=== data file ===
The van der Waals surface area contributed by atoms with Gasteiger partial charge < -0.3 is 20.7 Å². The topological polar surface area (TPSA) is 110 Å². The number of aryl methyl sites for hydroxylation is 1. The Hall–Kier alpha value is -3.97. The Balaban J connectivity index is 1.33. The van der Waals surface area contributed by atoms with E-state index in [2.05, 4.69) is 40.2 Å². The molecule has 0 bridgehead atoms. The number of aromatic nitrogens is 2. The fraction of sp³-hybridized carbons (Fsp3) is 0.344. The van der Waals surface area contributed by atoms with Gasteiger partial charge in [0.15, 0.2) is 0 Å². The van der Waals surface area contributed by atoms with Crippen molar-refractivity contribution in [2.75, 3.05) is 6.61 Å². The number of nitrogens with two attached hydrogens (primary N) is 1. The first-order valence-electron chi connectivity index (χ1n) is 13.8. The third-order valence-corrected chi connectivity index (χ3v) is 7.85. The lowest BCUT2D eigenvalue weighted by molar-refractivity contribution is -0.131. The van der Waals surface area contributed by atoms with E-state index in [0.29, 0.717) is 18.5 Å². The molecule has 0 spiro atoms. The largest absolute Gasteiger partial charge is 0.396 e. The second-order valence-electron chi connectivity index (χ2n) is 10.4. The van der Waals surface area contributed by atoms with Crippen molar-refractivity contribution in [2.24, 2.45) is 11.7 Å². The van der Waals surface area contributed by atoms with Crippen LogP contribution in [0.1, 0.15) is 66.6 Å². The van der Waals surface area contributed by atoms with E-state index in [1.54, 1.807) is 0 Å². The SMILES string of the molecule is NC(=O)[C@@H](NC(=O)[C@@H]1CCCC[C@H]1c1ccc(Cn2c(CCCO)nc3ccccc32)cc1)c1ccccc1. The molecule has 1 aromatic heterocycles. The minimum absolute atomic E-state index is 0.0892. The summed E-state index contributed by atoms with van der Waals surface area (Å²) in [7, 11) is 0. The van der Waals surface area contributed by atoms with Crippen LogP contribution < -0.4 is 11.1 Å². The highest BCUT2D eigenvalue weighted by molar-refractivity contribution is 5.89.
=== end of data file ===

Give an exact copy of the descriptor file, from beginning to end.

The van der Waals surface area contributed by atoms with Gasteiger partial charge < -0.3 is 20.7 Å². The topological polar surface area (TPSA) is 110 Å². The number of aryl methyl sites for hydroxylation is 1. The Hall–Kier alpha value is -3.97. The Balaban J connectivity index is 1.33. The van der Waals surface area contributed by atoms with E-state index in [2.05, 4.69) is 40.2 Å². The molecule has 0 bridgehead atoms. The number of aromatic nitrogens is 2. The fraction of sp³-hybridized carbons (Fsp3) is 0.344. The van der Waals surface area contributed by atoms with Gasteiger partial charge in [0.15, 0.2) is 0 Å². The van der Waals surface area contributed by atoms with Crippen molar-refractivity contribution in [2.75, 3.05) is 6.61 Å². The number of nitrogens with two attached hydrogens (primary N) is 1. The first-order valence-electron chi connectivity index (χ1n) is 13.8. The third-order valence-corrected chi connectivity index (χ3v) is 7.85. The lowest BCUT2D eigenvalue weighted by molar-refractivity contribution is -0.131. The van der Waals surface area contributed by atoms with E-state index in [0.29, 0.717) is 18.5 Å². The molecule has 0 spiro atoms. The largest absolute Gasteiger partial charge is 0.396 e. The second-order valence-electron chi connectivity index (χ2n) is 10.4. The van der Waals surface area contributed by atoms with Crippen molar-refractivity contribution in [2.24, 2.45) is 11.7 Å². The van der Waals surface area contributed by atoms with Crippen LogP contribution in [0.1, 0.15) is 66.6 Å². The van der Waals surface area contributed by atoms with E-state index in [1.54, 1.807) is 0 Å². The SMILES string of the molecule is NC(=O)[C@@H](NC(=O)[C@@H]1CCCC[C@H]1c1ccc(Cn2c(CCCO)nc3ccccc32)cc1)c1ccccc1. The molecule has 1 aromatic heterocycles. The minimum absolute atomic E-state index is 0.0892. The summed E-state index contributed by atoms with van der Waals surface area (Å²) in [7, 11) is 0. The van der Waals surface area contributed by atoms with Crippen LogP contribution < -0.4 is 11.1 Å². The highest BCUT2D eigenvalue weighted by molar-refractivity contribution is 5.89.